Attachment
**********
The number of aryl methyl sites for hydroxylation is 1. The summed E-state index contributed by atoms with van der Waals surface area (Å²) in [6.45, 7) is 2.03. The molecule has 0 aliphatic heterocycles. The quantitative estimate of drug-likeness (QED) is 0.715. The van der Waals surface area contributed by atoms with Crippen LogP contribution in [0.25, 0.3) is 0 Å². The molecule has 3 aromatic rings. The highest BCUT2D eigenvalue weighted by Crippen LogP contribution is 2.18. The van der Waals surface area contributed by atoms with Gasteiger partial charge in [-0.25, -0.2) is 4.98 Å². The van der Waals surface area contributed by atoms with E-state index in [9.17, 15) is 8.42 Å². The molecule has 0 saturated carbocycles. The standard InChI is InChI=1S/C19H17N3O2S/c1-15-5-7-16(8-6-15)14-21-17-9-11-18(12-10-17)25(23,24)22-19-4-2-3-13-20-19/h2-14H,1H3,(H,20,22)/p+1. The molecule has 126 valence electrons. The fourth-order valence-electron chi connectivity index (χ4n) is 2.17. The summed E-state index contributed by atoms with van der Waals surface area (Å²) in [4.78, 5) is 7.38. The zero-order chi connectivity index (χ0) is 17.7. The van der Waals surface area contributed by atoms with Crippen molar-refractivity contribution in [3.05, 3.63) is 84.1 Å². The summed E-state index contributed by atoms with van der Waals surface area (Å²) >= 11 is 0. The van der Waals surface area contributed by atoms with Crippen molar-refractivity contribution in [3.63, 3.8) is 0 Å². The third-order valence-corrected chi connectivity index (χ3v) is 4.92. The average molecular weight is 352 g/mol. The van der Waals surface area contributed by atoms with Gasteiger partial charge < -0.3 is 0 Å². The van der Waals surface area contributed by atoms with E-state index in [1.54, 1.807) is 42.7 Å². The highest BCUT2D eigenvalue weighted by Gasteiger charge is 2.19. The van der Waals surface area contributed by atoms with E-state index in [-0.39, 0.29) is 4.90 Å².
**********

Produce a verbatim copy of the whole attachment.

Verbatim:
The number of aryl methyl sites for hydroxylation is 1. The summed E-state index contributed by atoms with van der Waals surface area (Å²) in [6.45, 7) is 2.03. The molecule has 0 aliphatic heterocycles. The quantitative estimate of drug-likeness (QED) is 0.715. The van der Waals surface area contributed by atoms with Crippen LogP contribution in [0.25, 0.3) is 0 Å². The molecule has 3 aromatic rings. The highest BCUT2D eigenvalue weighted by Crippen LogP contribution is 2.18. The van der Waals surface area contributed by atoms with Gasteiger partial charge in [-0.25, -0.2) is 4.98 Å². The van der Waals surface area contributed by atoms with E-state index in [9.17, 15) is 8.42 Å². The molecule has 0 saturated carbocycles. The standard InChI is InChI=1S/C19H17N3O2S/c1-15-5-7-16(8-6-15)14-21-17-9-11-18(12-10-17)25(23,24)22-19-4-2-3-13-20-19/h2-14H,1H3,(H,20,22)/p+1. The molecule has 126 valence electrons. The fourth-order valence-electron chi connectivity index (χ4n) is 2.17. The summed E-state index contributed by atoms with van der Waals surface area (Å²) in [4.78, 5) is 7.38. The zero-order chi connectivity index (χ0) is 17.7. The van der Waals surface area contributed by atoms with Crippen molar-refractivity contribution in [3.05, 3.63) is 84.1 Å². The summed E-state index contributed by atoms with van der Waals surface area (Å²) >= 11 is 0. The van der Waals surface area contributed by atoms with Crippen molar-refractivity contribution in [3.63, 3.8) is 0 Å². The third-order valence-corrected chi connectivity index (χ3v) is 4.92. The average molecular weight is 352 g/mol. The van der Waals surface area contributed by atoms with Gasteiger partial charge < -0.3 is 0 Å². The van der Waals surface area contributed by atoms with E-state index in [1.54, 1.807) is 42.7 Å². The highest BCUT2D eigenvalue weighted by Gasteiger charge is 2.19. The van der Waals surface area contributed by atoms with E-state index in [-0.39, 0.29) is 4.90 Å².